We are currently witnessing a 1-in-50-years opportunity to transform today’s T&D into infrastructure for the 21st century. However, I have a hard time being optimistic about the prospects of large-scale investments in fast, smart T&D switches, essential to direct line-flow control.
We will begin to overcome these hurdles when T&D owners realize that the value of T&D technology depends on the needs and preferences of the grid users. For example, for quite some time, I have been advocating a natural evolution of today’s planning and operating practices into what I call dynamic monitoring and decision systems (DYMONDS).
DYMONDS are fundamentally different because operators and planners make decisions based on proactive and binding information exchange with system users. This makes it possible to account for choice at value while, at the same time, meeting difficult societal goals. Although many others have advocated this commonsense idea, not much progress has been made in implementing it. This is because managing the system, by using such diverse information about vastly diverse, constantly changing grid users, becomes overwhelmingly complex and beyond the human ability to do.
One way out is to no longer use industry nomograms based on what is assumed to be the worst-case system condition, because it is simply impossible to predict. Instead, it is critical to rely on data-driven information exchange and dynamic decision making enabled by robust software that should be embedded into the platforms of system users (generation and demand), T&D smarts, and system operators and planners.
Software outputs become necessary binding signals to be exchanged with system users and planners. This information exchange process must be repeated periodically, as decisions are being made for the long term or closer to real time. The process becomes a win-win situation for all, and future uncertainties are distributed over many stakeholders according to the risks they are willing to take and according to the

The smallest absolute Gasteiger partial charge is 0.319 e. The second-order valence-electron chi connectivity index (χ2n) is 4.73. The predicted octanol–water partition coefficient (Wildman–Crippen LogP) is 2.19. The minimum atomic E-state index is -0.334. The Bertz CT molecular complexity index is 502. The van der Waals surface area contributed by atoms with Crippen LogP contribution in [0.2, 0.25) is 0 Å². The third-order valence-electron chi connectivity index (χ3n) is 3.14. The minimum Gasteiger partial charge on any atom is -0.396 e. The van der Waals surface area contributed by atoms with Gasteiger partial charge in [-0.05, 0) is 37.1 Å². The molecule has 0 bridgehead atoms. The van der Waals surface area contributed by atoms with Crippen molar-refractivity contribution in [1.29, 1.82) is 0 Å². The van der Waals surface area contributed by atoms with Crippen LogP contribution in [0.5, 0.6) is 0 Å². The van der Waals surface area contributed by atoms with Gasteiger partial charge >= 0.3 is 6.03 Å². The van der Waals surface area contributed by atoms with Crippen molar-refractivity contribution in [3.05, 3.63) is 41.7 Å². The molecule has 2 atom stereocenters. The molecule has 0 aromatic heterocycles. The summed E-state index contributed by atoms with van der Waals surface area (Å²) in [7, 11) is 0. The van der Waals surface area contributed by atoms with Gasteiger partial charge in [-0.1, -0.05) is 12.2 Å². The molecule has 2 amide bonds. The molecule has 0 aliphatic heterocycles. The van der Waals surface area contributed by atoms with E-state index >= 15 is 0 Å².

expected value from the selected technologies.
The uncertainties lead to qualitatively new reliable and efficient services. The right stakeholders pay and are paid for their services, and the technologies that bring value survive beyond subsidy stages.
Using real-world data in two Azores Islands, we’ve shown it is possible to use DYMONDS framework to make islands green without increasing the long-term cost of electricity service. Throughout this project, we have discovered that learning a bit more about likely load characteristics and preferences, intermittent resources and limited rates of responses by the conventional power plants could set the basis for much more flexible, multi-temporal on-line adjustments of available resources as conditions change. The following were shown to be key smarts on T&D:
- Voltage-controllable equipment that helps deliver the lowest cost and cleanest power as conditions vary, including variations in solar and wind power and seasonal changes in hydro
- Grid reconfigurations to serve most customers during contingencies
- Delivery of power to clusters of electric vehicles and responsive demand.
Big Lessons Learned
A big lesson learned is that on-line data-driven scheduling of controllable equipment (smarts) could and, therefore, should be used even during non-time-critical contingencies. The wind and sun are going to vary all the time. In addition, hard-to-predict persistent fluctuations require phasor measurement units (PMUs) to ensure quality of frequency, voltage and line flows; inter-area oscillations can be avoided, in particular. Finally, we showed the critical role of fast-automated FACTS and flywheel control for avoiding transient stability problems during sudden wind gusts.
We concluded that careful model-based data processing — provided by today’s supervisory control and data acquisition, by producers of wind power, solar power and electric vehicles, and by synchronized PMUs — may make it possible to dream of sustaining beautiful green islands.
In my view, the world of T&D should be changing as we speak. I believe the same principles shown for the Azores Islands can be used for making continental power grids sustainable. Perhaps one exception is, in large systems, T&D flow control will become even more critical to directing available power to where it is needed, instead of letting power follow Ohm’s law blindly.
I believe this not-so-distant dream could become a reality. If done right, the on-line scheduling of most effective controllable equipment will reduce generation standby reserve. The long-term cost and quality of electricity services will depend, in major ways, on how well we reposition our practices to embrace the potential offered by on-line data availability.
Marija Ilic is a professor of electrical and computer engineering at Carnegie Mellon University.